The gang scene in New Zealand is changing dramatically, and one of the most obvious and interesting shifts is in the use and influence of social media. The gangs have gone online.
When patched gangs came about in New Zealand in the 1960s and 70s, the gang scene was a young person's game, made of rebellious teens and the occasional man in his early 20s.
By the 1980s, a lack of jobs meant the well-oiled exit door provided by employment was drying up, and the advent of facial tattoos began to act as a bonding agent, and so the average age of the gangs began to increase.
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In the early 1990s, the benefits of this maturing membership were becoming obvious: institutional memory lead to a greater number of rules, while events became more sophisticated, and these things held the gangs together and made them attractive.
But slowly, slowly, slowly father time began to work against the gangs. As the average age increased further, the gangs began to lose touch with rebellious youth. Generational barriers were created. I mean, why would a young tearaway in flash sneakers listening to hip hop want to go and hang out with a granddad in hobnail boots headbanging to AC/DC?
With fewer young people interested in joining, the average age only accelerated, and as the older members retired, died, or were kicked out, there weren't the numbers replacing them. The gangs were shrinking. Often assisted by the ravages of methamphetamine addiction, some groups – stalwarts of the New Zealand gang scene – fell over altogether.
But then the resurgence came. That can be pinpointed to events of 2008 – a topic for another column, perhaps – when the scene began to revitalise. Younger people began to don patches and with them came their social media habits.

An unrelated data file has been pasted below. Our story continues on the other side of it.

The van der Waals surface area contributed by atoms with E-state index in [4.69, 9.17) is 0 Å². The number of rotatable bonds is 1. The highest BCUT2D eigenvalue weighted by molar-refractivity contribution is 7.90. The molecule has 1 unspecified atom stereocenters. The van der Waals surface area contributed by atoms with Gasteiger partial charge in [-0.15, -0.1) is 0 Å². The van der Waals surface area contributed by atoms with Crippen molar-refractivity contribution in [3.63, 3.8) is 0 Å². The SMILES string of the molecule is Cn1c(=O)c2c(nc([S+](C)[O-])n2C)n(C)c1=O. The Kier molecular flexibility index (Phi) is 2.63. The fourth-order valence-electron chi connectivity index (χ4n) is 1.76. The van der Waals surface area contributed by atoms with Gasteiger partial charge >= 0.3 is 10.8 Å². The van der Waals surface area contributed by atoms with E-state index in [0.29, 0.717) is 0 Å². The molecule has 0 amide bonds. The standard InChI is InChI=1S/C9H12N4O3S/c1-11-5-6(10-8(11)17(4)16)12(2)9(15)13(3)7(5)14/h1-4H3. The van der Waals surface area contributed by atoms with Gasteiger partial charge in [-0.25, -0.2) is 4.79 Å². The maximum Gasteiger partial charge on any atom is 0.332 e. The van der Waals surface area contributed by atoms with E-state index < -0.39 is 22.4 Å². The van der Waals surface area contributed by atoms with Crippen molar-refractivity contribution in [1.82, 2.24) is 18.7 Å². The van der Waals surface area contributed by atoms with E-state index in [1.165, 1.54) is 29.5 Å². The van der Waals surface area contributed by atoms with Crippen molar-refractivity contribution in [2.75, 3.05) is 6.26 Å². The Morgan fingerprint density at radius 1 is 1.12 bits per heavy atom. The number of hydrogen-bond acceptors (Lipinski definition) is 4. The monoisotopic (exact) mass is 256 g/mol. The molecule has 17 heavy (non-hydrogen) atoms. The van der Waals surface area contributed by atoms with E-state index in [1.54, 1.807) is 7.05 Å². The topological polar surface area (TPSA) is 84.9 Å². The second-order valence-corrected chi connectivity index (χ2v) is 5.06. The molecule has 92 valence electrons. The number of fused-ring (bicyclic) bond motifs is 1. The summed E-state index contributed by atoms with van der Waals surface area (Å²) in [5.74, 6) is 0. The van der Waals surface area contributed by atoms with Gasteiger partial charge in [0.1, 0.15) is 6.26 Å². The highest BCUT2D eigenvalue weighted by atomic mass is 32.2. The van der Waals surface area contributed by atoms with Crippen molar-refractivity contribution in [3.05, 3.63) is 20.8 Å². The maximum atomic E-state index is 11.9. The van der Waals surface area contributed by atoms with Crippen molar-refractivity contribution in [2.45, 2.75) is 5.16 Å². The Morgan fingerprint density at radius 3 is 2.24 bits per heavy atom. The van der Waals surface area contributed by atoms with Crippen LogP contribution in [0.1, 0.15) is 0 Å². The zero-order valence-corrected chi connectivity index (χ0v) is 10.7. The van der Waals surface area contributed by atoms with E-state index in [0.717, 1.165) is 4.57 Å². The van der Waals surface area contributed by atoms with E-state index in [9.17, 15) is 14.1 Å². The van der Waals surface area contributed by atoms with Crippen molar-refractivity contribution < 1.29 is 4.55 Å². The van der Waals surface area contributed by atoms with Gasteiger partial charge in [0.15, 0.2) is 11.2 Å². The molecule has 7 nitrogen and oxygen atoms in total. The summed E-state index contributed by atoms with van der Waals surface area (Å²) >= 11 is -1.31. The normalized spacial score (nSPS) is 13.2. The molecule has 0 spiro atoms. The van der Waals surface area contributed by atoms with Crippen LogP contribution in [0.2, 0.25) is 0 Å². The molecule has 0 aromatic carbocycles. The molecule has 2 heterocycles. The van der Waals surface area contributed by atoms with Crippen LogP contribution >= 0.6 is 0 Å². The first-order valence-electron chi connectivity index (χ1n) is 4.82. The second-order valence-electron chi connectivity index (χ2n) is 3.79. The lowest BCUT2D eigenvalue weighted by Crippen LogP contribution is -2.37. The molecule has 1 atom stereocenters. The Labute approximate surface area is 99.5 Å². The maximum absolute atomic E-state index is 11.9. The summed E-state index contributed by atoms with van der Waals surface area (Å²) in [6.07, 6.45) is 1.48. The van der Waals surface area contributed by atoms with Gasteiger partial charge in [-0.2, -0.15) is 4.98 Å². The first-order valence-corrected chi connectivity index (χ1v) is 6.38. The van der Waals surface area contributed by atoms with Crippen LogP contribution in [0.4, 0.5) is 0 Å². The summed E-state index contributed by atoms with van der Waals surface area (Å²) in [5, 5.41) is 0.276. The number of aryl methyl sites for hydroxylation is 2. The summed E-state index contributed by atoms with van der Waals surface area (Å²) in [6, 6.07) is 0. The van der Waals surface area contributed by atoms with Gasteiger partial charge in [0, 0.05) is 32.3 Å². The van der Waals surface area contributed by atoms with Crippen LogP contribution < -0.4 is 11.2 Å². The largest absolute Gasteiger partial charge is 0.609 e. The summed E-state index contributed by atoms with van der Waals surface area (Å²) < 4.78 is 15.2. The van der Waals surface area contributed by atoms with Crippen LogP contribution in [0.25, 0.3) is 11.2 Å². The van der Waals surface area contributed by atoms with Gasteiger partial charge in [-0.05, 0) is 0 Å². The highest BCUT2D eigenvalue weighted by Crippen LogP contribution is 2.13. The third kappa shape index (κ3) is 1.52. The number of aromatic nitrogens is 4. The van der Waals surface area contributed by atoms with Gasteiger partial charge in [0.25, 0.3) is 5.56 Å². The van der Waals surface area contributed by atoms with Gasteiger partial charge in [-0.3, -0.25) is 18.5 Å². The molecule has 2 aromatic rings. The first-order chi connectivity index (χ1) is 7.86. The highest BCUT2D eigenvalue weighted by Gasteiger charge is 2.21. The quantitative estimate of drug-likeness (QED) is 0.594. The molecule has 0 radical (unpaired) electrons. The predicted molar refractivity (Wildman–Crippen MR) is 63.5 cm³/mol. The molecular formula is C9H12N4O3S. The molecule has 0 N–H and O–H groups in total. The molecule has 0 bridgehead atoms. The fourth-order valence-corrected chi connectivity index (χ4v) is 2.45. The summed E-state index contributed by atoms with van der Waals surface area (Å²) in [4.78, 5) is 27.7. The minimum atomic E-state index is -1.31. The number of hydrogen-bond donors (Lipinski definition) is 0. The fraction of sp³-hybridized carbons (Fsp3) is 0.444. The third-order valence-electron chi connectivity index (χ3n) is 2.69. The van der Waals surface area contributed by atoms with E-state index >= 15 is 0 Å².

And as is the case in families, many of the older members took up social media, too. And all of a sudden the gangs were online. Photos of big parties or meetings or hangis. Shots of long motorcycle runs. Images of patchings and the personal milestones of members and their families. All are now widely seen, most noticeably on Facebook, the favourite medium.
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And if this all sound a little familiar, that's because it is. The gangs are using social media in the same ways we all do. This is not a conscious recruitment effort, it is simply an outcome of life in the digital age.
But it has had two profound effects. The first is that it has helped gangs communicate with one another at a very broad level. The brotherhood that existed within different chapters and neighbourhoods can now extend to anywhere in the country – and even different parts of the world. Less inhibited by geography, the gang experience is enhanced by creating easier connections between likeminded members.
The second effect is the widespread promotion of the gang lifestyle. Images of gang parties or motorcycle rides advertised the appeal of the gang by making it look highly attractive. Much like social media more generally, only the best bits are highlighted, giving a hyper-attractive reality.
More than that it has increased the scope of membership. The gangs have become visible and attractive to a wider span of people. And this has opened the door to a new pool of potential members.
Where the gangs' membership in the 80s and 90s was almost exclusively drawn from among the country's most heavily marginalised – those with backgrounds mired in the drivers of crime – we are seeing evidence now of people beyond those fringes joining the gangs. In reality it is largely just a step into the lower-middle classes, but without question there are people in the scene now who don't fit the old stereotypes.
So the growth in gangs of late has been because the gangs have become more relevant to people, and in part they have become cool. And in the same way the generational barriers extenuated the gang decline, these new trends are not only a reflection of the growth in the scene but are also propelling it.
Of course, this is not the fault of Facebook and its mates. Social media can promote the positive and much as it promotes the negative. But its influence in this area is certainly undeniable.
• Dr Jarrod Gilbert is the Director of Criminal Justice at the University of Canterbury and the lead researcher at Independent Research Solutions.